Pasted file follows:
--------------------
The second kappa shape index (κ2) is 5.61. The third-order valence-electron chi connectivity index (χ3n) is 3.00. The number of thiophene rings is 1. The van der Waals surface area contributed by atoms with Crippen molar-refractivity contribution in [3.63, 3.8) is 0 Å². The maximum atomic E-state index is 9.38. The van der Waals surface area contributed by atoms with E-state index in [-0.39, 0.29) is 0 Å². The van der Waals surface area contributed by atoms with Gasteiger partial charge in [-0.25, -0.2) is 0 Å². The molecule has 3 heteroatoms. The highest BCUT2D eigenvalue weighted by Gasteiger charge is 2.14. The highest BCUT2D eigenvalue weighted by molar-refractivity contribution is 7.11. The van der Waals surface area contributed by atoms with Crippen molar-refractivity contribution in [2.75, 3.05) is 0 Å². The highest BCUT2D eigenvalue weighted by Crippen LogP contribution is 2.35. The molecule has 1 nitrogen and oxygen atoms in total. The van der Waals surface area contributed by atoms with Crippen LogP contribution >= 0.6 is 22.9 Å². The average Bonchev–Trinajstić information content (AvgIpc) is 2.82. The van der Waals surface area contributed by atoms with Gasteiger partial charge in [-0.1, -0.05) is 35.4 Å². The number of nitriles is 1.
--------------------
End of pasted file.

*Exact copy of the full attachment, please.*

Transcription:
The second kappa shape index (κ2) is 5.61. The third-order valence-electron chi connectivity index (χ3n) is 3.00. The number of thiophene rings is 1. The van der Waals surface area contributed by atoms with Crippen molar-refractivity contribution in [3.63, 3.8) is 0 Å². The maximum atomic E-state index is 9.38. The van der Waals surface area contributed by atoms with E-state index in [-0.39, 0.29) is 0 Å². The van der Waals surface area contributed by atoms with Gasteiger partial charge in [-0.25, -0.2) is 0 Å². The molecule has 3 heteroatoms. The highest BCUT2D eigenvalue weighted by Gasteiger charge is 2.14. The highest BCUT2D eigenvalue weighted by molar-refractivity contribution is 7.11. The van der Waals surface area contributed by atoms with Crippen molar-refractivity contribution in [2.75, 3.05) is 0 Å². The highest BCUT2D eigenvalue weighted by Crippen LogP contribution is 2.35. The molecule has 1 nitrogen and oxygen atoms in total. The van der Waals surface area contributed by atoms with Crippen LogP contribution >= 0.6 is 22.9 Å². The average Bonchev–Trinajstić information content (AvgIpc) is 2.82. The van der Waals surface area contributed by atoms with Gasteiger partial charge in [-0.1, -0.05) is 35.4 Å². The number of nitriles is 1.